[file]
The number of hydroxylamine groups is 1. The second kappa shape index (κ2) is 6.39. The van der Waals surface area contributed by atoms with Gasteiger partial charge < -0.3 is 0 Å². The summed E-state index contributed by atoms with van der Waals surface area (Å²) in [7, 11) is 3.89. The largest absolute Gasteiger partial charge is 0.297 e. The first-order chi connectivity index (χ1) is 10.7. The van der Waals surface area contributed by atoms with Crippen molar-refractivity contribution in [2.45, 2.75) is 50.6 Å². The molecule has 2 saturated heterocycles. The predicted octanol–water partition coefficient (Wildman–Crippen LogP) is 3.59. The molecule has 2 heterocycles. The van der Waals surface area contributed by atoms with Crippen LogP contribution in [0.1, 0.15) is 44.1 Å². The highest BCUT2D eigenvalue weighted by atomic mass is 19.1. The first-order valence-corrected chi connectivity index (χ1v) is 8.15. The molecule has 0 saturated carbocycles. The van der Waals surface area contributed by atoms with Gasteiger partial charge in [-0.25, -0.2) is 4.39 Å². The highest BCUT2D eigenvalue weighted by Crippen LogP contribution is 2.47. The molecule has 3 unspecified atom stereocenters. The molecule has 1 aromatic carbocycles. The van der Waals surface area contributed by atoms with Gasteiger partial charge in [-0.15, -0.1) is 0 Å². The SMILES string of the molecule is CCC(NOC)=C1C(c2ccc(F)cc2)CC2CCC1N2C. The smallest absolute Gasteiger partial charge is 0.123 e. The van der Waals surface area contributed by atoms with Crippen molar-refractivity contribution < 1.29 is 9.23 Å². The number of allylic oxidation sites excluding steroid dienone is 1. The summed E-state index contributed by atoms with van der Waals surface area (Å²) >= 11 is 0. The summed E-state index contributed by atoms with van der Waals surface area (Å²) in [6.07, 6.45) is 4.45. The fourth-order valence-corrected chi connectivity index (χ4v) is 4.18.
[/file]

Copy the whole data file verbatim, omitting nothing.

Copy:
The number of hydroxylamine groups is 1. The second kappa shape index (κ2) is 6.39. The van der Waals surface area contributed by atoms with Gasteiger partial charge < -0.3 is 0 Å². The summed E-state index contributed by atoms with van der Waals surface area (Å²) in [7, 11) is 3.89. The largest absolute Gasteiger partial charge is 0.297 e. The first-order chi connectivity index (χ1) is 10.7. The van der Waals surface area contributed by atoms with Crippen molar-refractivity contribution in [2.45, 2.75) is 50.6 Å². The molecule has 2 saturated heterocycles. The predicted octanol–water partition coefficient (Wildman–Crippen LogP) is 3.59. The molecule has 2 heterocycles. The van der Waals surface area contributed by atoms with Crippen LogP contribution in [0.1, 0.15) is 44.1 Å². The highest BCUT2D eigenvalue weighted by atomic mass is 19.1. The first-order valence-corrected chi connectivity index (χ1v) is 8.15. The molecule has 0 saturated carbocycles. The van der Waals surface area contributed by atoms with Gasteiger partial charge in [-0.25, -0.2) is 4.39 Å². The highest BCUT2D eigenvalue weighted by Crippen LogP contribution is 2.47. The molecule has 3 unspecified atom stereocenters. The molecule has 1 aromatic carbocycles. The van der Waals surface area contributed by atoms with Gasteiger partial charge in [-0.15, -0.1) is 0 Å². The SMILES string of the molecule is CCC(NOC)=C1C(c2ccc(F)cc2)CC2CCC1N2C. The smallest absolute Gasteiger partial charge is 0.123 e. The van der Waals surface area contributed by atoms with Crippen molar-refractivity contribution < 1.29 is 9.23 Å². The number of allylic oxidation sites excluding steroid dienone is 1. The summed E-state index contributed by atoms with van der Waals surface area (Å²) >= 11 is 0. The summed E-state index contributed by atoms with van der Waals surface area (Å²) in [6.07, 6.45) is 4.45. The fourth-order valence-corrected chi connectivity index (χ4v) is 4.18.